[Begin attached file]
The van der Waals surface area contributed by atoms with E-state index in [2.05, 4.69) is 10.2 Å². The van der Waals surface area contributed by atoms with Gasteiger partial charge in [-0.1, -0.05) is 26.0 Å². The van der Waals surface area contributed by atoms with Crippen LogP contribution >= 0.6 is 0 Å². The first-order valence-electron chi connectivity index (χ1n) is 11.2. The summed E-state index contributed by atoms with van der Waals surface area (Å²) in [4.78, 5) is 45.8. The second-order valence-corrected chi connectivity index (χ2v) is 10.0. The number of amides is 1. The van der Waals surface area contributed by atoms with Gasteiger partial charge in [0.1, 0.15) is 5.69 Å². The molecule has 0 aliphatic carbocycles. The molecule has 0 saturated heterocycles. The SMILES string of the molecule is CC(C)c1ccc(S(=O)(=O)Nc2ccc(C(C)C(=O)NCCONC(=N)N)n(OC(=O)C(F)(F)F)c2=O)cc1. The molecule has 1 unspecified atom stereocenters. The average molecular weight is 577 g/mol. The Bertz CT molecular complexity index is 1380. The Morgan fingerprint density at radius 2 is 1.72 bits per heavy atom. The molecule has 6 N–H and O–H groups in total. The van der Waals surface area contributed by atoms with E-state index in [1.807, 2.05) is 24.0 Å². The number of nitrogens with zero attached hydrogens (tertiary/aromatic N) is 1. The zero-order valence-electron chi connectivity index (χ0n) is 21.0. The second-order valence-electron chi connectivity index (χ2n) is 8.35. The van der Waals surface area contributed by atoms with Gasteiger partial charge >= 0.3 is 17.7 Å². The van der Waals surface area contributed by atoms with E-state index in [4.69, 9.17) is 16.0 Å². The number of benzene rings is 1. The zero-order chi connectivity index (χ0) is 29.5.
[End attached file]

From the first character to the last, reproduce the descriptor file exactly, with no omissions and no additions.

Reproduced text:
The van der Waals surface area contributed by atoms with E-state index in [2.05, 4.69) is 10.2 Å². The van der Waals surface area contributed by atoms with Gasteiger partial charge in [-0.1, -0.05) is 26.0 Å². The van der Waals surface area contributed by atoms with Crippen LogP contribution >= 0.6 is 0 Å². The first-order valence-electron chi connectivity index (χ1n) is 11.2. The summed E-state index contributed by atoms with van der Waals surface area (Å²) in [4.78, 5) is 45.8. The second-order valence-corrected chi connectivity index (χ2v) is 10.0. The number of amides is 1. The van der Waals surface area contributed by atoms with Gasteiger partial charge in [0.1, 0.15) is 5.69 Å². The molecule has 0 aliphatic carbocycles. The molecule has 0 saturated heterocycles. The SMILES string of the molecule is CC(C)c1ccc(S(=O)(=O)Nc2ccc(C(C)C(=O)NCCONC(=N)N)n(OC(=O)C(F)(F)F)c2=O)cc1. The molecule has 1 unspecified atom stereocenters. The average molecular weight is 577 g/mol. The Bertz CT molecular complexity index is 1380. The Morgan fingerprint density at radius 2 is 1.72 bits per heavy atom. The molecule has 6 N–H and O–H groups in total. The van der Waals surface area contributed by atoms with E-state index in [1.807, 2.05) is 24.0 Å². The number of nitrogens with zero attached hydrogens (tertiary/aromatic N) is 1. The zero-order valence-electron chi connectivity index (χ0n) is 21.0. The second-order valence-electron chi connectivity index (χ2n) is 8.35. The van der Waals surface area contributed by atoms with Gasteiger partial charge >= 0.3 is 17.7 Å². The van der Waals surface area contributed by atoms with E-state index in [4.69, 9.17) is 16.0 Å². The number of benzene rings is 1. The zero-order chi connectivity index (χ0) is 29.5.